With Alberta easing restrictions around continuing care centres and seniors housing, there is concern the relaxed rules will lead to an increase of COVID-19 cases, and hurt the most vulnerable population.
Effective Thursday, continuing care facilities will move to a “risk-based approach” to determine which residents leaving the property will have to quarantine. Previously, everyone who left — whether overnight or for a weekend, no matter their activities — had to self isolate for 14 days.
Now, there is more flexibility for care facilities, and whether the person needs to self-isolate depends on the risk level and the activity the person was involved in.
Volunteers are also allowed back in under the new regulations.
David MacLeod’s 92-year-old aunt is staying at the Trinity Lodge Retirement Centre in Calgary. He believes the changes come too soon.
“At the end of the day, as much as people want to have social contact and all that stuff at the expensive of getting this virus… for us, the price is too high,” he said.
MacLeod said as schools see more cases of COVID-19, there is an increased risk for both seniors who leave, and volunteers who come in.
“I have some hesitation about that, because I’m looking at since May, the trend is up… So all of these groups that were kind of social distancing and being, you know, held away from one another, are now going to be going back,” he said.
“The people going downtown to work, the kids going back to school, and now the seniors are going to be accessing that pool, and that is just much greater exposure.
“The seniors pay the highest price. I mean, if these people get sick, they tend not to fare as well as as others, so that’s my concern.”
The president of the Brenda Strafford Foundation (BSF) is also concerned about the eased rules. Mike Conroy believes the province is headed towards a second wave, and believes Alberta should be more vigilant.
“With the increased community prevalence, school opening, etc., which just, again, enhances some risk of transmission in the community,” Conroy said.
“So the risk is actually going up. So it’s a bit confounding to us as to why the order would be more permissive in terms of more people coming onto the site in this increased risk environment.”
BSF oversees five seniors care homes in Calgary and Okotoks, including Cambridge Manor, which recently had a new resident test positive after an asymptomatic test, according to Conroy.
“With relaxed public health measures in terms of the economic opening — which we support, it is necessary — but… now with school opening and with increased visitation opportunities at continuing care, that heightens the risk,” he said.
“We have to be ever vigilant and, again, it’s not unexpected that we’re moving into a second wave. So I think we should be increasing our vigilance, and in some cases, our measures to manage that risk.”
Conroy said he would like to see the province adopt a system of triggers that prompt changes to certain health measures once a threshold is met.
“There should be some triggers as to when, across continuing care, more restrictions would be imposed,” he said.
“Whether that’s 1,000 cases-plus in the community, for example, the number of care centres on outbreak… we should be clear on what are, and then based on that all, move to a different state of readiness.”
Tom McMillan, a spokesperson for Alberta Health, told Global News that “the new, risk-based approach is designed to give more flexibility to operators while still protecting the health and safety of residents.”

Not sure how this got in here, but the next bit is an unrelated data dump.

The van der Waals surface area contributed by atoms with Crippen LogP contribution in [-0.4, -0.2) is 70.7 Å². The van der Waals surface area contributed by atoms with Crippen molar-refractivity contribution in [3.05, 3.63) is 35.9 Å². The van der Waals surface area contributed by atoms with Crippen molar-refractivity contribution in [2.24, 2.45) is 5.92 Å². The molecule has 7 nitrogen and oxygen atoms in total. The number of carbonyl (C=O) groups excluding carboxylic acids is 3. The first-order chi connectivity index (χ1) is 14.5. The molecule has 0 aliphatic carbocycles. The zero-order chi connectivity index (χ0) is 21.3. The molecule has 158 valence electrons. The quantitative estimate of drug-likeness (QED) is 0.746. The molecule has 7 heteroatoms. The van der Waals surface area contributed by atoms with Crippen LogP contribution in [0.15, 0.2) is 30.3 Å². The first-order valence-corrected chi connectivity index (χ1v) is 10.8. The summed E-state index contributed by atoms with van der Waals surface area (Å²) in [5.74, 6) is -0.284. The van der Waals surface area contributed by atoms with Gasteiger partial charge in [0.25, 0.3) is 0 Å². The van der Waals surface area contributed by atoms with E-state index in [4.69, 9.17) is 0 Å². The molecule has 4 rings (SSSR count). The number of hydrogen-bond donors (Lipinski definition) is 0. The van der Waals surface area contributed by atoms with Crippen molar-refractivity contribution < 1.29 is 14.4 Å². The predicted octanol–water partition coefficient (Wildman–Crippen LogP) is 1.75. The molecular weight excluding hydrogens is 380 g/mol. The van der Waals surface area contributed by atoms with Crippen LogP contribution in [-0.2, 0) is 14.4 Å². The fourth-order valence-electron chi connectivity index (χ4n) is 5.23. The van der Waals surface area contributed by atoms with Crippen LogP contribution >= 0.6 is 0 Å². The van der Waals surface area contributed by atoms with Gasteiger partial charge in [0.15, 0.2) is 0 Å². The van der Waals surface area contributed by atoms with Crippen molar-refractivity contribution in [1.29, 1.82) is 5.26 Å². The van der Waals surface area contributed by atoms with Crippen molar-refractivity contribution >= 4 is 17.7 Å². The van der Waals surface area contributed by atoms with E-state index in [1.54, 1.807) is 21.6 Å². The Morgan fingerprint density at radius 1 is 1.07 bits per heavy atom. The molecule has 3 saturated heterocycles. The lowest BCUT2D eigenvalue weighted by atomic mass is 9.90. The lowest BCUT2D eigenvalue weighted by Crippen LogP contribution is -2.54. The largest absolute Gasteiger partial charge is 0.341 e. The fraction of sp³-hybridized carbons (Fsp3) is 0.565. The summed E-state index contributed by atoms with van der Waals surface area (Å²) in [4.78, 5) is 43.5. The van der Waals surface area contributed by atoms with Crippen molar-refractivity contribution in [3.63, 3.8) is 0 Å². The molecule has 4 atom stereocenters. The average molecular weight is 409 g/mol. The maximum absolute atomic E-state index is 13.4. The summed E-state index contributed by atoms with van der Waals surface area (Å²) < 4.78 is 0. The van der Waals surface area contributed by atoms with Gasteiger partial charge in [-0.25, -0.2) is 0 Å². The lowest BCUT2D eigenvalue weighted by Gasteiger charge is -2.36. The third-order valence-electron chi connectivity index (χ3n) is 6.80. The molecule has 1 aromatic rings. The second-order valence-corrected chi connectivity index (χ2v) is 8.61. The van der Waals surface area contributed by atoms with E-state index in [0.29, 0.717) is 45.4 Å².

“The health and safety of residents is our top priority,” he said in a statement. “The strict restrictions implemented earlier this spring helped limit the spread of the virus, but took a toll on other aspects of their health.
“The updated approach is based on a detailed assessment of the spread of COVID-19, as well as feedback from residents, operators and families.”
McMillan added that in some cases, the new approach is more protective.
“The old framework did not require any precautions to be taken in residents who left the facility for less than 24 hours, independent of the activities they engaged in,” he said. “The new framework also adds precautions for high-risk activities undertaken in that shorter time frame, while realizing that not all overnight visits outside a facility generate the same risk of contracting COVID-19.
“Operators whose residents have concerns can, in consultation with residents, continue to require a 14-day quarantine on all residents who leave, if the consensus of residents is that they do not wish to shift to a risk-based approach. ”
Not all seniors organizations are against the eased rules. The Alberta Seniors Communities and Housing Association believes this new order allows for flexibility for centres, and provides a mental health benefit for seniors.
“We still have the same screening,” executive director Irene Martin-Lindsay said. “We can allow more people in, based on volunteers, and hopefully some of the life enrichment and wellness supports that are so critical for well-being are what we should be able to implement.
“It’s really allowed the operators the opportunity to manage the risk with the residents and families and come up with the plan for each site, based on the risk tolerance of everybody who lives there. Because it’s their home and they can make that workable for everyone.”
Martin-Lindsay said one of the biggest barriers for residents during the pandemic was the 14-day mandatory isolation at care centres.
“This made not very many people want to move in — like, nobody wants to move into a lockdown situation,” she said.
“So this will hopefully allow more people to move in and enjoy the socialization and all of the supports that are there that they don’t have at home.”
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